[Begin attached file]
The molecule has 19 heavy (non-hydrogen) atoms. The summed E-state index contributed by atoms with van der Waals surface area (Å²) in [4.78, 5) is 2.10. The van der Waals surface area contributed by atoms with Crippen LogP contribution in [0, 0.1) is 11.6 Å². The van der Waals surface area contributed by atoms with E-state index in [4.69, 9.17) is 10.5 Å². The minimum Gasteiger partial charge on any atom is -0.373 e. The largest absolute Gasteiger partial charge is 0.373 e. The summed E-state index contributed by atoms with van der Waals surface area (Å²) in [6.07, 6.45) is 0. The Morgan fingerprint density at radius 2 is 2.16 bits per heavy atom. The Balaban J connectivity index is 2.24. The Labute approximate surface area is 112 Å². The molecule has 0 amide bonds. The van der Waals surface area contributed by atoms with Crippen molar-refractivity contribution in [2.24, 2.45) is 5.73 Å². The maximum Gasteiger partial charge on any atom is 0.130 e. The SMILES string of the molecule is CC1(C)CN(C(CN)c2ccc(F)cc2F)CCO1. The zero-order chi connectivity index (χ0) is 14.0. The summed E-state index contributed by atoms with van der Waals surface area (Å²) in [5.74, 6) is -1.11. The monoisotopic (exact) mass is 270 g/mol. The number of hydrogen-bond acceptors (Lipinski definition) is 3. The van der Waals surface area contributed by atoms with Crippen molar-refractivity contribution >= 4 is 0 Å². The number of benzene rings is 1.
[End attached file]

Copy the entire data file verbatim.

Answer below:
The molecule has 19 heavy (non-hydrogen) atoms. The summed E-state index contributed by atoms with van der Waals surface area (Å²) in [4.78, 5) is 2.10. The van der Waals surface area contributed by atoms with Crippen LogP contribution in [0, 0.1) is 11.6 Å². The van der Waals surface area contributed by atoms with E-state index in [4.69, 9.17) is 10.5 Å². The minimum Gasteiger partial charge on any atom is -0.373 e. The largest absolute Gasteiger partial charge is 0.373 e. The summed E-state index contributed by atoms with van der Waals surface area (Å²) in [6.07, 6.45) is 0. The Morgan fingerprint density at radius 2 is 2.16 bits per heavy atom. The Balaban J connectivity index is 2.24. The Labute approximate surface area is 112 Å². The molecule has 0 amide bonds. The van der Waals surface area contributed by atoms with Crippen molar-refractivity contribution in [2.24, 2.45) is 5.73 Å². The maximum Gasteiger partial charge on any atom is 0.130 e. The SMILES string of the molecule is CC1(C)CN(C(CN)c2ccc(F)cc2F)CCO1. The zero-order chi connectivity index (χ0) is 14.0. The summed E-state index contributed by atoms with van der Waals surface area (Å²) in [5.74, 6) is -1.11. The monoisotopic (exact) mass is 270 g/mol. The number of hydrogen-bond acceptors (Lipinski definition) is 3. The van der Waals surface area contributed by atoms with Crippen molar-refractivity contribution >= 4 is 0 Å². The number of benzene rings is 1.